Olivié Keck’s vibrant artworks are as appealing to the eye as they are thought-provoking. Her most recent exhibition, Drop Dead Gorgeous, was accompanied by the Virtual Reality experience Ophelia Forever. We spoke to Keck to find out a bit more about her art, which you will find at the Creative Feel stand at RMB Turbine Art Fair.
Since graduating from the Michaelis School of Fine Art in 2011, Olivié Keck has explored a range of artistic media, from printmaking and painting to ceramics and virtual reality. ‘Part of being creative for me is always having the option to explore other mediums,’ says Keck. ‘Exploring new mediums is not an act of restlessness, but rather an attempt at allowing the idea to dictate the medium not the other way around.’
Keck finds inspiration for her artistic ideas from the world around her. ‘Because we live in an age where we’re constantly absorbing information, and we’re constantly being exposed to ideas, inspiration comes from all over the place. I’m interested in popular culture trends and how interesting behavioural patterns develop out of the ways people use social media. It’s really just quite unashamedly what interests me at the time. In a way, the ideas come quite randomly and they’re quite simple and then I research and explore a bit more, and then I bring that into my work. It’s an opportunity to investigate an idea and hopefully to also get people to be interested in it as well if they weren’t already. Pique people’s interests.’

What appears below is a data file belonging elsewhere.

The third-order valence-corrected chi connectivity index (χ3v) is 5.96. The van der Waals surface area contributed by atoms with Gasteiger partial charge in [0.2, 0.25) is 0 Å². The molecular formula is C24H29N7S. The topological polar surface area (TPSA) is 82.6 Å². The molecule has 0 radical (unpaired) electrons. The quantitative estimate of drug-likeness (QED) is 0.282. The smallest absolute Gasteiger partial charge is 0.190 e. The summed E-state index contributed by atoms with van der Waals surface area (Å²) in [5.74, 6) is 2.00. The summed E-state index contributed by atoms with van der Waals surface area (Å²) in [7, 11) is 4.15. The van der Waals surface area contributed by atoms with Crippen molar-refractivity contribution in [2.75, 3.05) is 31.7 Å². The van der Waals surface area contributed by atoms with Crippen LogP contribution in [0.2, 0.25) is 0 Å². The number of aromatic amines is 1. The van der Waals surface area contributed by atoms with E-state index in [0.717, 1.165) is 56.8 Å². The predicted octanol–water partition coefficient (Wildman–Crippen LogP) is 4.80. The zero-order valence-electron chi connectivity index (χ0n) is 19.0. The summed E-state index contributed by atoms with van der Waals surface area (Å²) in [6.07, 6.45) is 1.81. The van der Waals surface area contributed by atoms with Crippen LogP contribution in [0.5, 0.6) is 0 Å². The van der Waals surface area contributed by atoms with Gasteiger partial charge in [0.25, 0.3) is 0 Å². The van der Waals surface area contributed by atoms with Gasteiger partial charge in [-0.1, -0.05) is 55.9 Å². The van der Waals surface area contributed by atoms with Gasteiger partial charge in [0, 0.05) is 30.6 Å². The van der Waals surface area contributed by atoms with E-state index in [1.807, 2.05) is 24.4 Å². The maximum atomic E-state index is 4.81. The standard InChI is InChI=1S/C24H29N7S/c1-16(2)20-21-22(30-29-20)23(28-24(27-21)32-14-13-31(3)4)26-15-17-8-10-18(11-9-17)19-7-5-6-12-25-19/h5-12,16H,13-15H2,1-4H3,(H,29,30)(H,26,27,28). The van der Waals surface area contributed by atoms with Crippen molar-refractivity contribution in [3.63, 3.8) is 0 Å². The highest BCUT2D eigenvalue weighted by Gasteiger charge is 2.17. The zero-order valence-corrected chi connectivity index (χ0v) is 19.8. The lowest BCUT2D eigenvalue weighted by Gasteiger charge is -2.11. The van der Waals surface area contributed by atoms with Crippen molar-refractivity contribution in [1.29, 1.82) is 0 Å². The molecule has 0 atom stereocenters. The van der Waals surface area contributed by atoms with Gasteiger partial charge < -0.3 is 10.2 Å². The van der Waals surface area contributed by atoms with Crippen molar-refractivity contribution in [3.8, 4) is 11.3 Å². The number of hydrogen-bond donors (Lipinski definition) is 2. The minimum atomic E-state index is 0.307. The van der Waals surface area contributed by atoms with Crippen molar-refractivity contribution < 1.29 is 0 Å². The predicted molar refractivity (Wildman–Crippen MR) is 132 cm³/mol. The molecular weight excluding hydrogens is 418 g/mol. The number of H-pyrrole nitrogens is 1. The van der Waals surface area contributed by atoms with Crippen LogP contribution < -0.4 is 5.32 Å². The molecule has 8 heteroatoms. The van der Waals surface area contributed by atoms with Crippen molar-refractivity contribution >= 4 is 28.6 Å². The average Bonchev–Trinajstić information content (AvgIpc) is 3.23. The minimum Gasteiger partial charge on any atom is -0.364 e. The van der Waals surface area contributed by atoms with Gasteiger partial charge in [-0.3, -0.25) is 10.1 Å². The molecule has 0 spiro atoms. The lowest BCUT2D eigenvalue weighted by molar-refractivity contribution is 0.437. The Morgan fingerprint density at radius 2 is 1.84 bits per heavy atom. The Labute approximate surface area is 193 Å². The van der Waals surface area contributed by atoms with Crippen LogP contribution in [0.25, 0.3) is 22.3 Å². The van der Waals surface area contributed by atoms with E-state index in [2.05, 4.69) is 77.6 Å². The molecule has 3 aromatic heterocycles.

Keck’s most recent exhibition, Drop Dead Gorgeous, at Everard Read’s CIRCA Gallery in Johannesburg, saw her create vibrant story works that toe the line between drawing and painting through her use of Posca Paint pens. In these works, Keck explores society’s obsession with ‘crimes of passion’ as entertainment, treating each work like a staged crime scene complete with all the makings of a grand cinematic moment. The lifeless subjects are adorned with rich, colourful garments in luxurious surroundings, all aesthetic embellishments intended to distract from the tragic deathly circumstance. The works embody a playful parody rooted in a more serious questioning of our cultural obsession with depictions of violence and the romanticism of crime as entertainment.
The artwork Die Young, Live Forever, which is featured on our cover this July, ‘looks at how society glamorises types of crime and the idea of the “27 Club” (celebrities who have died at 27) and how there’s a kind of romanticism or fetichism around that. Obviously, when people die young it seems more tragic, and almost more noteworthy, particularly if it was someone notable who had a tragic death. So it was this idea of, if we live in a society where we want to be seen and we want to be noticed and if you have this salacious death, you live forever in the memory of that. You immortalise yourself in death. It was a tongue-in-cheek take on that idea.’
So, is your interest piqued? Creative Feel will be showing Ophelia Forever and some pieces from Drop Dead Gorgeous at our stand at RMB Turbine Art Fair from 12 to 14 July 2019, so come and explore another reality!
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